In the Great Recession, there has been a steep drop in demand. Syndicated columnist Thomas L. Friedman says that event, combined with the technology's hyperconnectivity, is part of swift changes. Better for schools to inspire and train young people for this new, hypernimble world.
I’ve done a lot of television book interviews lately, and I continue to be struck at what a difference there is in the technology in just a few years’ time.
Here is a typical evening at a major cable TV network: arrive at Washington studio and be asked to sign in by a contract security guard. Be met by either a young employee who appears to still be in college or an older person who seems to have hung on with tenure. Have your nose powdered by that person. Have your microphone attached by that person. Be positioned in the studio chair by that person, and then look directly into a robotic camera being manipulated by someone in a control room in New York and speak to whoever the host is wherever he or she is. That’s it: one employee, a robot and you.
Think of how many jobs — makeup artist, receptionist, camera person, producer-director — have been collapsed into one. I raise this point because there is no doubt that the main reason for our 9.1-percent unemployment rate is the steep drop in aggregate demand in the Great Recession. But it is not the only reason. “The Great Recession” is also coinciding with — and driving — “The Great Inflection.”
In the last decade, we have gone from a connected world (thanks to the end of the Cold War, globalization and the Internet) to a hyperconnected world (thanks to those same forces expanding even faster). And it matters. The connected world was a challenge to blue-collar workers in the industrialized West. They had to compete with a bigger pool of cheap labor. The hyperconnected world is now a challenge to white-collar workers. They have to compete with a bigger pool of cheap geniuses — some of whom are people and some are now robots, microchips and software-guided machines.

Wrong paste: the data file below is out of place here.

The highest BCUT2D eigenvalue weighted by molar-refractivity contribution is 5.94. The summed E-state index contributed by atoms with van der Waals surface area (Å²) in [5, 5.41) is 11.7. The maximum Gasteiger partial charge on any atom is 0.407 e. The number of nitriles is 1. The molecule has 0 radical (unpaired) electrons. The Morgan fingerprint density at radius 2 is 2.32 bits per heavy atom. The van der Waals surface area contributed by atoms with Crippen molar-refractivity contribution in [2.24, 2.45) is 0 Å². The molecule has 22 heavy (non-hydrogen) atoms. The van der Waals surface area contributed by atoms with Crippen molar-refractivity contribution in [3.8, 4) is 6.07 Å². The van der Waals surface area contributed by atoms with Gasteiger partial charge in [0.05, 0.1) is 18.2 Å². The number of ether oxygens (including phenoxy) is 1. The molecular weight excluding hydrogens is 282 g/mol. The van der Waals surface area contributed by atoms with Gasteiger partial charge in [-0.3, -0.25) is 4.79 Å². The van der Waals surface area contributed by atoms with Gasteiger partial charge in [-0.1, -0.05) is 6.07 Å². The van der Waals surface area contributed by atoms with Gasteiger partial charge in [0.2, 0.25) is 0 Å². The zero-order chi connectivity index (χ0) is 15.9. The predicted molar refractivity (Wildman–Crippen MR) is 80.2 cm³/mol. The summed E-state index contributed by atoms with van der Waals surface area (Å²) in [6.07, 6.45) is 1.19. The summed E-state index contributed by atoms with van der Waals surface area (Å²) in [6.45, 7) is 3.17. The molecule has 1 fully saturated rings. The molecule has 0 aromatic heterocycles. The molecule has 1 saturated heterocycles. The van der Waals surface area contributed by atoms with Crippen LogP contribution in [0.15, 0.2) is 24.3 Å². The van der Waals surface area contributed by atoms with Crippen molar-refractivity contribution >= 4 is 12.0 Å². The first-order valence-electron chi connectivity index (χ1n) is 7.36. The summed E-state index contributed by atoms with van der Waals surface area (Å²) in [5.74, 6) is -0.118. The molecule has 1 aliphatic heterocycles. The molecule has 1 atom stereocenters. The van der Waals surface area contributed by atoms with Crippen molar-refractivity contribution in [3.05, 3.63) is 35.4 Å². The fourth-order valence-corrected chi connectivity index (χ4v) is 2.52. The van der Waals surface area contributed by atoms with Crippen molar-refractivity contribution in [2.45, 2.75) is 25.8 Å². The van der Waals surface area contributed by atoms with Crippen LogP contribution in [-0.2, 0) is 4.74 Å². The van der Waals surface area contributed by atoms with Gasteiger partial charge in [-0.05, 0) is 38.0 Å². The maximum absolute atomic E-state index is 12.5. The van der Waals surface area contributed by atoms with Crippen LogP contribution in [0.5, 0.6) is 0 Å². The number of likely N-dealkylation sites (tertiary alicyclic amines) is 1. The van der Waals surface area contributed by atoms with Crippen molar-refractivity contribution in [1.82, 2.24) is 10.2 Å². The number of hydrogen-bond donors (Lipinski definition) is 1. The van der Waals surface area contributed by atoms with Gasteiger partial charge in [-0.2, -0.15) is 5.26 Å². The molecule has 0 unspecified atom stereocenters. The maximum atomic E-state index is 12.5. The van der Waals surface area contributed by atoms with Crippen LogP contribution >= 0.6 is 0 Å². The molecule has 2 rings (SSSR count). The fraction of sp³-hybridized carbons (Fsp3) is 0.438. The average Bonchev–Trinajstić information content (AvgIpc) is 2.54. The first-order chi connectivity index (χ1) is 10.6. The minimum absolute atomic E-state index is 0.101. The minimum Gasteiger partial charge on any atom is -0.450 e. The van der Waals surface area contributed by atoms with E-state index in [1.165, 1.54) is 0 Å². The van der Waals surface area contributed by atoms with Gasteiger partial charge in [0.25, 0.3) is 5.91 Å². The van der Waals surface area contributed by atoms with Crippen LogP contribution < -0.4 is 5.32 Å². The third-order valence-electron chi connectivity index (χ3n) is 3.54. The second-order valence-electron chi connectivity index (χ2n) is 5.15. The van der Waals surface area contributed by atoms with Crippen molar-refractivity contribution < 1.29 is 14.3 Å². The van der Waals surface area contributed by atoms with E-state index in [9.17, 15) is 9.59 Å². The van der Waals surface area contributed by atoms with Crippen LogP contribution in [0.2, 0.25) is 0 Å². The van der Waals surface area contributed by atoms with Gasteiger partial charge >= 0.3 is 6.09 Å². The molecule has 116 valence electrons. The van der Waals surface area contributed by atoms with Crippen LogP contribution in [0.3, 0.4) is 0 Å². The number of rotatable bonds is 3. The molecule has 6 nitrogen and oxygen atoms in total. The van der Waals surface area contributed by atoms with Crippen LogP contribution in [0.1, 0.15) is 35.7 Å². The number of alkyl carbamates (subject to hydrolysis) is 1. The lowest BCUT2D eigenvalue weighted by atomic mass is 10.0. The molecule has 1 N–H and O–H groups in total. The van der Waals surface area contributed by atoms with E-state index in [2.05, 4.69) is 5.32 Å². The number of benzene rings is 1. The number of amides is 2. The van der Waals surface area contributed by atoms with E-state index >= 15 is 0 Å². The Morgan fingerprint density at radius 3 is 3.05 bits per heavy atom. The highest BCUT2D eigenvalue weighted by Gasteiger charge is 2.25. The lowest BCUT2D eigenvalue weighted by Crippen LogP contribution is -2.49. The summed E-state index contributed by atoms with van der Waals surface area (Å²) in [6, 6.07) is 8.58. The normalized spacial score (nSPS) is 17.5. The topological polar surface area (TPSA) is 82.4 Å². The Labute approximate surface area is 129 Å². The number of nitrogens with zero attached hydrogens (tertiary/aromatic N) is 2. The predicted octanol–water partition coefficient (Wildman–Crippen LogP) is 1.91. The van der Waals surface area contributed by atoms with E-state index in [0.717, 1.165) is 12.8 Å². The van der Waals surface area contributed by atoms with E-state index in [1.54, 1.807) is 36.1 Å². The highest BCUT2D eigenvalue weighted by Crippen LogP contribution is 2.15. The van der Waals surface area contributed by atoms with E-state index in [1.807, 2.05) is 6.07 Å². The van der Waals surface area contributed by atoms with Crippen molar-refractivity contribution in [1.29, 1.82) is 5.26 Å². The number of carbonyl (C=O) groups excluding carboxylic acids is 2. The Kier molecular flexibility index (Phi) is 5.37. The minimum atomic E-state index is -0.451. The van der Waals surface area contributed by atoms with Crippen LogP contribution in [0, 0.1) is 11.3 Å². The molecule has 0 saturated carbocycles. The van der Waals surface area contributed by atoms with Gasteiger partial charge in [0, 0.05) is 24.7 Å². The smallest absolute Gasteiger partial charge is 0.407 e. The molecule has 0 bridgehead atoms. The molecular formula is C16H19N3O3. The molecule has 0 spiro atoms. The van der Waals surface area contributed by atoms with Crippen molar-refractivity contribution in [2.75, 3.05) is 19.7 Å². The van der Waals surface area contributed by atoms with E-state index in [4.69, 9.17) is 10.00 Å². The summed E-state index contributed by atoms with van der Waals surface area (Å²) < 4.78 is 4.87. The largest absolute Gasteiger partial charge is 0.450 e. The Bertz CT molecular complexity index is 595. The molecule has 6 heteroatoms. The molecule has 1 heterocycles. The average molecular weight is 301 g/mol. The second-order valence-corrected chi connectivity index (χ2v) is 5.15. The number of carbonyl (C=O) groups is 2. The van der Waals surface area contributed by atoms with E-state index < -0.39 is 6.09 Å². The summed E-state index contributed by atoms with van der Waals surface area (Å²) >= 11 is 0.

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I wrote about the connected world in 2004, arguing that the world had gotten “flat.” When I made that argument, though, Facebook barely existed — and Twitter, cloud computing, iPhones, LinkedIn, iPads, the “applications” industry and Skype had either not been invented or were in their infancy. Now they are exploding, taking us from connected to hyperconnected. It is a huge inflection point masked by the Great Recession.
It is also both a huge challenge and opportunity. It has never been harder to find a job and never been easier — for those prepared for this world — to invent a job or find a customer. Anyone with the spark of an idea can start a company overnight, using a credit card, while accessing brains, brawn and customers anywhere. It is why Pascal Lamy, chief of the World Trade Organization, argues that terms like “made in America” or “made in China” are phasing out. The proper term, says Lamy, is “made in the world.” More products are designed everywhere, made everywhere and sold everywhere.
The term “outsourcing” is also out of date. There is no more “out” anymore. Firms can and will seek the best leaders and talent to achieve their goals anywhere in the world. Dov Seidman, is the CEO of LRN, a firm that helps businesses develop principled corporate cultures, and the author of “How: Why How We Do Anything Means Everything.” He describes the mind-set of many CEOs he works with: “I run a global company with a global mission and one set of shared values in pursuit of global objectives. My employees are all over the world — more than half outside the U.S. — and more than half of my revenues and my plans for growth are out there, too. So you tell me: What is out and what is in anymore?”
Matt Barrie is the founder of freelancer.com, which today lists 2.8 million freelancers offering every service you can imagine.
“The whole world is connecting up now at an incredibly rapid pace,” says Barrie, and many of these people are coming to freelancer.com to offer their talents. Barrie says he describes this rising global army of freelancers the way he describes his own team: “They all have Ph.D.’s. They are poor, hungry and driven: PHD.”
Barrie offered me a few examples on his site right now: Someone is looking for a designer to design “a fully functioning dune buggy.” Forty people are now bidding on the job at an average price of $268. Someone is looking for an architect to design “a car-washing cafe.” Thirty-seven people are bidding on that job at an average price of $168. Someone is looking to produce “six formulations of chewing gum” suitable for the Australian market. Two people are bidding at an average price of $375. When Barrie needed a five-word speech to accept a Webby Award, he offered $1,000 for the best idea. He got 2,730 entries and accepted “The Tech Boom Is Back.” Someone looking for “a rap song to help Chinese students learn English” has three bids averaging $157.
Indeed, there is no “in” or “out” anymore. In the hyperconnected world, there is only “good,” “better” and “best,” and managers and entrepreneurs everywhere now have greater access than ever to the better and best people, robots and software everywhere. Obviously, this makes it more vital than ever that we have schools elevating and inspiring more of our young people into that better and best category, because even good might not cut it anymore and average is definitely over.
Thomas L. Friedman is a regular columnist for The New York Times.